Effect of hormonal and copper IUDs on genital microbial colonisation and clinical outcomes in North-Western Nigeria

Abdulhadi D. Saidu, Karima A. Tunau, Abubakar A. Panti, Emmanuel I. Nwobodo, Yahaya Mohammed, Jamila Amin, Jamila A. Garba


Background: Intrauterine devices are one of the popular long term reversible contraceptive methods. Earlier forms were associated with genital infections, however more recent types such copper IUDs and hormonal types have been shown to have better safety profile. However, there is no conclusive evidence to demonstrate that hormonal IUD is less associated with genital infection when compared with copper IUDs. The objectives include determination of prevalence of genital tract infections among IUD users, to determine the type of IUD that is less associated with genital infection, and also determine clinical features seen among IUD users.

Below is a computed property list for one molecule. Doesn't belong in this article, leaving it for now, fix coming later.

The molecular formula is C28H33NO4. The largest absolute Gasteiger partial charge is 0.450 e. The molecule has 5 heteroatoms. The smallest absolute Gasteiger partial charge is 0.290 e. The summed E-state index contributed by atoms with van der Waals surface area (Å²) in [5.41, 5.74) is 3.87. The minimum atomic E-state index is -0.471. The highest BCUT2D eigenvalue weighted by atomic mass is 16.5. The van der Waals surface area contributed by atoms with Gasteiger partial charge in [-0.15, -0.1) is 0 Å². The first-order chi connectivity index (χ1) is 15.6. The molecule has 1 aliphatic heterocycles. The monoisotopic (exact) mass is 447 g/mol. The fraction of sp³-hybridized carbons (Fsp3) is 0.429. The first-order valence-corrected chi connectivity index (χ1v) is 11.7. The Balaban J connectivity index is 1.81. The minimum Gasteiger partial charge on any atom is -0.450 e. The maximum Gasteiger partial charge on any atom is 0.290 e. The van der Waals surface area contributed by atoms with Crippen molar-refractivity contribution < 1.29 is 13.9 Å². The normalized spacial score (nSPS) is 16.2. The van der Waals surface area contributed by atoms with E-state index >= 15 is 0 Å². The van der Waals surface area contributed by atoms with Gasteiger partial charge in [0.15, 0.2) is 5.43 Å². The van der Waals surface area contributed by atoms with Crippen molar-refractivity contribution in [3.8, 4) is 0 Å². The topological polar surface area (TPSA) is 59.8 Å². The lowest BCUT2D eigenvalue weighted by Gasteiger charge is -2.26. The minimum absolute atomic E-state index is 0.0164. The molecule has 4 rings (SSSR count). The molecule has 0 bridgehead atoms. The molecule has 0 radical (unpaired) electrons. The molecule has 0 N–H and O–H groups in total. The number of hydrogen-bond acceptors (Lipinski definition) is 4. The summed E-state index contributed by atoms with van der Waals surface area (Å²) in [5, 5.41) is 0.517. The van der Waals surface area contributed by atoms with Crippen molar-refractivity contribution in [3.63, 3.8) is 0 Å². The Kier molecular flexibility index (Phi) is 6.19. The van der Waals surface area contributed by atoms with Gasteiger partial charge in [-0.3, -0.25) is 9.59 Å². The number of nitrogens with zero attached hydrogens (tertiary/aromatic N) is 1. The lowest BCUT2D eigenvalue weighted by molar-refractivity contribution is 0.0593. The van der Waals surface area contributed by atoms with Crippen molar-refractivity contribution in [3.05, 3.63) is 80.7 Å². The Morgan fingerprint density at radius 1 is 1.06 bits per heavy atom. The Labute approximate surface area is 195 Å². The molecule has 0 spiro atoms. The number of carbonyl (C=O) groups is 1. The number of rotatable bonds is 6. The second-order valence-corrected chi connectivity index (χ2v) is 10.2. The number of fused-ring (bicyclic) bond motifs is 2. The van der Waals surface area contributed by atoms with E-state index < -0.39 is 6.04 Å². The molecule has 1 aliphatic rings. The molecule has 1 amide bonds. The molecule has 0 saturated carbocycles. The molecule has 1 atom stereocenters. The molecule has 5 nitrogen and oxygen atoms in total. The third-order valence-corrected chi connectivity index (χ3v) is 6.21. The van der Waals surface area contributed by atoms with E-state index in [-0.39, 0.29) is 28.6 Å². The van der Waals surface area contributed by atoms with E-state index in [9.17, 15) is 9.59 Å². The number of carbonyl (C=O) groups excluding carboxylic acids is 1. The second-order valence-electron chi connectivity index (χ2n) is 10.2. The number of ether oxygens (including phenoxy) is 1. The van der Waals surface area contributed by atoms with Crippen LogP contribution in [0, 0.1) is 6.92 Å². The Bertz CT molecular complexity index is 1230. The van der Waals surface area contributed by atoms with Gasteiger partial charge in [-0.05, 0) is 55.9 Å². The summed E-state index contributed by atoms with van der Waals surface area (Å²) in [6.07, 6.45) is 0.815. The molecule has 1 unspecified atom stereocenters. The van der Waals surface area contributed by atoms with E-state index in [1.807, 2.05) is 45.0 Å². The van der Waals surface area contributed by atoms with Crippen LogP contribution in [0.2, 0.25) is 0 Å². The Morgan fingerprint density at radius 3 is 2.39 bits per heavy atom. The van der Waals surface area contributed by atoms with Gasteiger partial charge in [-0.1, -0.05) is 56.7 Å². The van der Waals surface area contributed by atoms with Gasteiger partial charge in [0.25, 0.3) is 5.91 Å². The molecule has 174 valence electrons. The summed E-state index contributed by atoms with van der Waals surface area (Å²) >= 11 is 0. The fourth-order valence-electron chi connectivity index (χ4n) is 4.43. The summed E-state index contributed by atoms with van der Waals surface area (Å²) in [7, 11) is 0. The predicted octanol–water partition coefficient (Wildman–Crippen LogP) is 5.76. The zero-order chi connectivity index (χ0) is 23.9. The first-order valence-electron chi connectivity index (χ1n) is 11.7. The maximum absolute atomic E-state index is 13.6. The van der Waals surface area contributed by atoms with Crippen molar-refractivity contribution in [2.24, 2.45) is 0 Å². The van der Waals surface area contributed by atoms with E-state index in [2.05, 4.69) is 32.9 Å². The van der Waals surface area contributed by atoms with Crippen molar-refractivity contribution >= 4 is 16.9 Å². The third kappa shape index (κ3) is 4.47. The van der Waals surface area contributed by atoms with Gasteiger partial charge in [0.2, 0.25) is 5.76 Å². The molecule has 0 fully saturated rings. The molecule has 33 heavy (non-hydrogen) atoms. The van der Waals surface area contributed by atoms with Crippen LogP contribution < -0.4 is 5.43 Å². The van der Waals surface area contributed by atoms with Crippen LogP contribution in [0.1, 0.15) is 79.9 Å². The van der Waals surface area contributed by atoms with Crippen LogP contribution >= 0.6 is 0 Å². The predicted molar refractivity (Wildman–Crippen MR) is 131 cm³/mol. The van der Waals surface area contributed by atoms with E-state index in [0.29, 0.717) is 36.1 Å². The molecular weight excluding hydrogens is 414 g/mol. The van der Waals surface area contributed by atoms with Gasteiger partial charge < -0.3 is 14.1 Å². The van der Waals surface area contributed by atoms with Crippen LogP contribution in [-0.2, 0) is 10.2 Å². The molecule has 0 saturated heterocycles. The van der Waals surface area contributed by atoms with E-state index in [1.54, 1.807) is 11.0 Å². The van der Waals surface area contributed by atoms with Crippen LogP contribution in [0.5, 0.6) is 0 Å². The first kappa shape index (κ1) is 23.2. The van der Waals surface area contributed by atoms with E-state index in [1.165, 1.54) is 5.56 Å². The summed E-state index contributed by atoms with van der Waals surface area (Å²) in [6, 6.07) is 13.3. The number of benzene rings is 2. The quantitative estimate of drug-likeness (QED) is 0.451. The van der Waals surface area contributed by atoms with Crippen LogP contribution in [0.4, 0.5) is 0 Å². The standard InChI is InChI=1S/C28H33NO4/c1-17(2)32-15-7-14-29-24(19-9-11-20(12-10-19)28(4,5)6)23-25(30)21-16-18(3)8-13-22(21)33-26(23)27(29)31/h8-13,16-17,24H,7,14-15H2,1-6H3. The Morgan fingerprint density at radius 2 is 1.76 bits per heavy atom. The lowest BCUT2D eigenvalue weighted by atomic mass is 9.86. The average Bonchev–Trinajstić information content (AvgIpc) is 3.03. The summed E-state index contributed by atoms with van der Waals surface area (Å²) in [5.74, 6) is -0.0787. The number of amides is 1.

Methods: We conducted a descriptive, cross sectional study of clients who were at 6 months following IUD insertion. Endocervical and high vaginal samples were taken to isolate microbes.

Results: The prevalence of genital tract infection was 20% in Copper IUD users and 8.6% among LNG-IUS users. Genital infection was significantly higher among copper IUD users compared to hormonal IUD users (p=0.038, OR= 2.88). Abnormal vaginal discharge was the commonest symptoms among IUD users and formal education was associated with less risk of genital infections (p=0.048).

Conclusions: Hormonal IUDs are less associated with genital tract infection compared to copper IUDs and women with formal education are less likely to have genital infection among IUD users.


Copper IUD, Genital infection, LNG-IUS

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